Known for his narrative paintings and outstanding draftsmanship, poet Harvey Johnson has dedicated his work to the depiction of the human condition, showing the spirit of man struggling above adversity and the commonplace. As Johnson leads us through his own expression into self-discovery we discover ourselves at our most intimate. The exhibit displays 32 works of art that include paintings and drawings and one installation with found objects from Johnson’s travels. The exhibit expresses Johnson’s continuous journey in life that he has identified as three central themes he calls the “triple middle passage”: life, the transatlantic slave trade, and human transformation. “Negro Spirituasl: A Triple Middle Passage” explores these themes. African and African-American women function as solid and graceful allegories of creativity, life, hope and the survival of a community and culture. Recurring symbols, such as the shotgun house, are used to express the importance of social ties essential to black American cultural life. Johnson says, “The First Middle Passage is life – how we enter into this life through the boat of Heaven that is the sacred womb of all mothers. The Second Middle Passage speaks to the transatlantic slave trade and its ramifications to the present day, a holocaust of unmerciful human pillage and destruction. The Third Middle Passage is about human transformation not only ultimately from body to spirit, but transforming human and environment abuse into positive spirituality and humanness.”This exhibit is free and open to the public at The African American Library at the Gregory School, 1300 Victor St., 77019, 832-393-1440. For more details please visit www.houstonlibrary.org. Gallery Talk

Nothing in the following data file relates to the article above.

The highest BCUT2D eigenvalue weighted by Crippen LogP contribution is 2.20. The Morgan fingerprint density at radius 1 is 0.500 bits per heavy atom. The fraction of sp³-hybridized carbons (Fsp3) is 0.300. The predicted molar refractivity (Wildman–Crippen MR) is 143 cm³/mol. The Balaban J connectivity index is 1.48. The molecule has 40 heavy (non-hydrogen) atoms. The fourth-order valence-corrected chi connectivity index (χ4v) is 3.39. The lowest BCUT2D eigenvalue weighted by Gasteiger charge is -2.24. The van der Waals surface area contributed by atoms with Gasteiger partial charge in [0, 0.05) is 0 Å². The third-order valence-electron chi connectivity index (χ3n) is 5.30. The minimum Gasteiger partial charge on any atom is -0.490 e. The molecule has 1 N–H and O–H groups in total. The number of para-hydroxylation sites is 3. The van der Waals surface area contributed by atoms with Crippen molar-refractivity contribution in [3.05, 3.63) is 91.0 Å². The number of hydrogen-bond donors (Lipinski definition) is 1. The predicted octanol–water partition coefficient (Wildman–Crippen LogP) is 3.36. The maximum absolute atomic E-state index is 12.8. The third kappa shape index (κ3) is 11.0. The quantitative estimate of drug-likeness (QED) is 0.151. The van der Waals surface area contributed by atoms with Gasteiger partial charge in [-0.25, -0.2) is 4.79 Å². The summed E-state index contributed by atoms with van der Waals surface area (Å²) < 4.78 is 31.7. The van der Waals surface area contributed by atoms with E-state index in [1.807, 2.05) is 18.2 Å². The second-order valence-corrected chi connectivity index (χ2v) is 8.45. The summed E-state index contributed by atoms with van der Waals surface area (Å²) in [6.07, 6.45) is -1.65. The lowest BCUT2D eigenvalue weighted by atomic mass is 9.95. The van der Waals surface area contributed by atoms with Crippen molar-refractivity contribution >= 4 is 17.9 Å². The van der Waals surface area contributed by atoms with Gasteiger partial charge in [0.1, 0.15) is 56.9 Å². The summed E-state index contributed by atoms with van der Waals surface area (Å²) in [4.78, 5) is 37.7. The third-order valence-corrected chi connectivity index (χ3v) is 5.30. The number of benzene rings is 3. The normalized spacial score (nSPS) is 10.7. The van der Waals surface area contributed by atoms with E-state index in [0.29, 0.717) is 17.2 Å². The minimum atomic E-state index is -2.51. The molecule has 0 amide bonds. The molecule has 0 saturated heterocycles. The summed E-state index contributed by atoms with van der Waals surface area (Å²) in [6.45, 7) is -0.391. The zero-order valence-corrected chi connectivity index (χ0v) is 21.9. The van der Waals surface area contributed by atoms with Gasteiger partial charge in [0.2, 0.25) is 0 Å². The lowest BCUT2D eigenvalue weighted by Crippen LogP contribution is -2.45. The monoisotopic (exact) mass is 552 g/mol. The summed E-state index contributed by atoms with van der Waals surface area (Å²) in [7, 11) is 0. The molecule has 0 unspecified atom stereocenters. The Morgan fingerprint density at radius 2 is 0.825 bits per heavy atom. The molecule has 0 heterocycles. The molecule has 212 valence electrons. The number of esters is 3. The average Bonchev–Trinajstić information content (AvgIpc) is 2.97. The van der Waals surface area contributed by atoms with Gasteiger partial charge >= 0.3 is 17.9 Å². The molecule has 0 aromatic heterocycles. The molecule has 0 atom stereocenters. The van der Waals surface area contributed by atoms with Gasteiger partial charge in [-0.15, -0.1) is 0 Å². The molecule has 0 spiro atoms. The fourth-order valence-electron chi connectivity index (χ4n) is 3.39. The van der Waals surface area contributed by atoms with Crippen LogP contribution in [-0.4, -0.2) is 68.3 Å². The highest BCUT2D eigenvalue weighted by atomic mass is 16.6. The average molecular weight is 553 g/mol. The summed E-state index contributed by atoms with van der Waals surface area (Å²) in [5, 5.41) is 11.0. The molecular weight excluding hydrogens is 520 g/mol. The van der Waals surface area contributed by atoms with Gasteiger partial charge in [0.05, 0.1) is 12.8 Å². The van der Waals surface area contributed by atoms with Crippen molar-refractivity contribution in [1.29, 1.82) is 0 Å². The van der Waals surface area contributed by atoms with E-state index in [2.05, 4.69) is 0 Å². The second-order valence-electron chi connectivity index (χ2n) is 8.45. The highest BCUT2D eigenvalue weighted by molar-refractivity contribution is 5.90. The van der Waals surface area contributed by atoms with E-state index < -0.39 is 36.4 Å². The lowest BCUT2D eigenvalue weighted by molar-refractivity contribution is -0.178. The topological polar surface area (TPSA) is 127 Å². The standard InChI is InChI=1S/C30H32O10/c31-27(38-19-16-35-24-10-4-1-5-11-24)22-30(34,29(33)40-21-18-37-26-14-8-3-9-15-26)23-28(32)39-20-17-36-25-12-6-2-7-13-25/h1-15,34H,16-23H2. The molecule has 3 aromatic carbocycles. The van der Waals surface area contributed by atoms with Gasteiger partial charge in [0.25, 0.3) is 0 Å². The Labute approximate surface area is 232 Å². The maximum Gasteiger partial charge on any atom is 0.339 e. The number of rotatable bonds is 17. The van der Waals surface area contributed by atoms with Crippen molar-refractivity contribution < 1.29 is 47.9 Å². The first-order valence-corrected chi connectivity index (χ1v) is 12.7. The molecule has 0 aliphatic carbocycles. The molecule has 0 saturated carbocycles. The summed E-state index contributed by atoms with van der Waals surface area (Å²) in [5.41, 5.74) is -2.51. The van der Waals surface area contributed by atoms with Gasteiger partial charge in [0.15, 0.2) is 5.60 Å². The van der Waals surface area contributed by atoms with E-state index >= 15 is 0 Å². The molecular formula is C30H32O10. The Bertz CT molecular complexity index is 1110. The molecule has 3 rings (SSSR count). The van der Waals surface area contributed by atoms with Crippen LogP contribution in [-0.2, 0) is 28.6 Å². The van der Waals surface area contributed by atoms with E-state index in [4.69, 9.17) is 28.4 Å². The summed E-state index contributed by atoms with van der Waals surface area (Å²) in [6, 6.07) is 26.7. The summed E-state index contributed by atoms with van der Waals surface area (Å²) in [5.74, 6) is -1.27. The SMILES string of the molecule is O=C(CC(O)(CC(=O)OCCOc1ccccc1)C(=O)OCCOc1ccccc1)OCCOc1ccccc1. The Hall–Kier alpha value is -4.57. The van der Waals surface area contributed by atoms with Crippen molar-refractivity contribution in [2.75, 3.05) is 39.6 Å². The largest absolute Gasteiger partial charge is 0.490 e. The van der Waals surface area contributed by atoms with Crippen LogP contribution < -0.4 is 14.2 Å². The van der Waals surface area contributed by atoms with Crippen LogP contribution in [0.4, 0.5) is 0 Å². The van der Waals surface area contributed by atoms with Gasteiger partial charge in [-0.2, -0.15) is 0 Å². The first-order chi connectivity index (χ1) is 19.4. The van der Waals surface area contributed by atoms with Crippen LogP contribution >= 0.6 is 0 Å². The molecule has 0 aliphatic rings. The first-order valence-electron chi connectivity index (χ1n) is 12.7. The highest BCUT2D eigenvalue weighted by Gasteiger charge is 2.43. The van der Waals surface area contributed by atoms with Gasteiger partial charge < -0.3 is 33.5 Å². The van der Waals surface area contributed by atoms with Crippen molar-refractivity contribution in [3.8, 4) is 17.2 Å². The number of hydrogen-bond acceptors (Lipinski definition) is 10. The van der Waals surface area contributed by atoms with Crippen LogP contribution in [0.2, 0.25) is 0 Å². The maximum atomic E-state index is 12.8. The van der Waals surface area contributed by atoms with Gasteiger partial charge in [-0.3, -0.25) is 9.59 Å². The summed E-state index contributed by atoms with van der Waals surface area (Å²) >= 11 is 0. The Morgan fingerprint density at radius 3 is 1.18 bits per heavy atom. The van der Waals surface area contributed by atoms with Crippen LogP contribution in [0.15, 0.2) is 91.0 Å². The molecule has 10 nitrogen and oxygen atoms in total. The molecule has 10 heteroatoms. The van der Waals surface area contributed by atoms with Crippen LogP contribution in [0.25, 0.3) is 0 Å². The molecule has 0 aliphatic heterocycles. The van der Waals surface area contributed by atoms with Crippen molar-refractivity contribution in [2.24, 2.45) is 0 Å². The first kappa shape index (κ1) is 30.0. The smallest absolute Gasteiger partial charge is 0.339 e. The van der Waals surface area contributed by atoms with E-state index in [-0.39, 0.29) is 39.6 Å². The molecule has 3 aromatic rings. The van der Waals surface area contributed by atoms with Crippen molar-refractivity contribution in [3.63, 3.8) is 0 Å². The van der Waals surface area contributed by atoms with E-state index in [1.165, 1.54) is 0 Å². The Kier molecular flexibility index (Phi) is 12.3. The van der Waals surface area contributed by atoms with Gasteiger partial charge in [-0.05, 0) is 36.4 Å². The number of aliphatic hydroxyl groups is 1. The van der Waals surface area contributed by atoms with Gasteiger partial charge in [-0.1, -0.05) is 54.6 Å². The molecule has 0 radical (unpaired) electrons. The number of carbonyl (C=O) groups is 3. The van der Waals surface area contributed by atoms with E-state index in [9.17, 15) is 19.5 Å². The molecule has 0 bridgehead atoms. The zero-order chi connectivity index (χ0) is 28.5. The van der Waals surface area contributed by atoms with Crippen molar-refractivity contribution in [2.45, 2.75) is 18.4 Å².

Saturday, April 27, 2013 at 2 PM
The African American Library at the Gregory School, 1300 Victor St., 77019, 832-393-1440
In conjunction with the exhibition “Negro Spirituals: A Triple Middle Passage” poet Harvey Johnson will give an informal Gallery Talk on his work and the impact of the white-washing of his student murals at Texas Southern University. Lunch with a Legacy
With Harvey Johnson and Willie and Annie Moore

Saturday, May 25, 2013 at 2 PM
The African American Library at the Gregory School, 1300 Victor St., 77019, 832-393-1440
A conversation with poet Harvey Johnson and his former teacher Willie Moore, and the closing reception of the “Negro Spirituals: A Triple Middle Passage” exhibit. About the Houston Public Library
The Houston Public Library (HPL) operates 35 neighborhood libraries, four HPL Express Libraries, a Central Library, the Houston Metropolitan Research Center, the Clayton Library Center for Genealogical Research, The African American Library at the Gregory School, and the Parent Resource Library located in the Children’s Museum of Houston. Serving more than seven million customers per year in person and online, HPL is committed to excellent customer service and equitable access to information and programs by providing library customers with free use of a diverse collection of printed materials and electronic resources, Internet, laptop and computer use, and a variety of database and reference resources with live assistance online 24/7. For further information, visit the Houston Public Library at www.houstonlibrary.org  or call 832-393-1313.

Speak Your Mind

Tell us what you're thinking...
and oh, if you want a pic to show with your comment, go get a gravatar!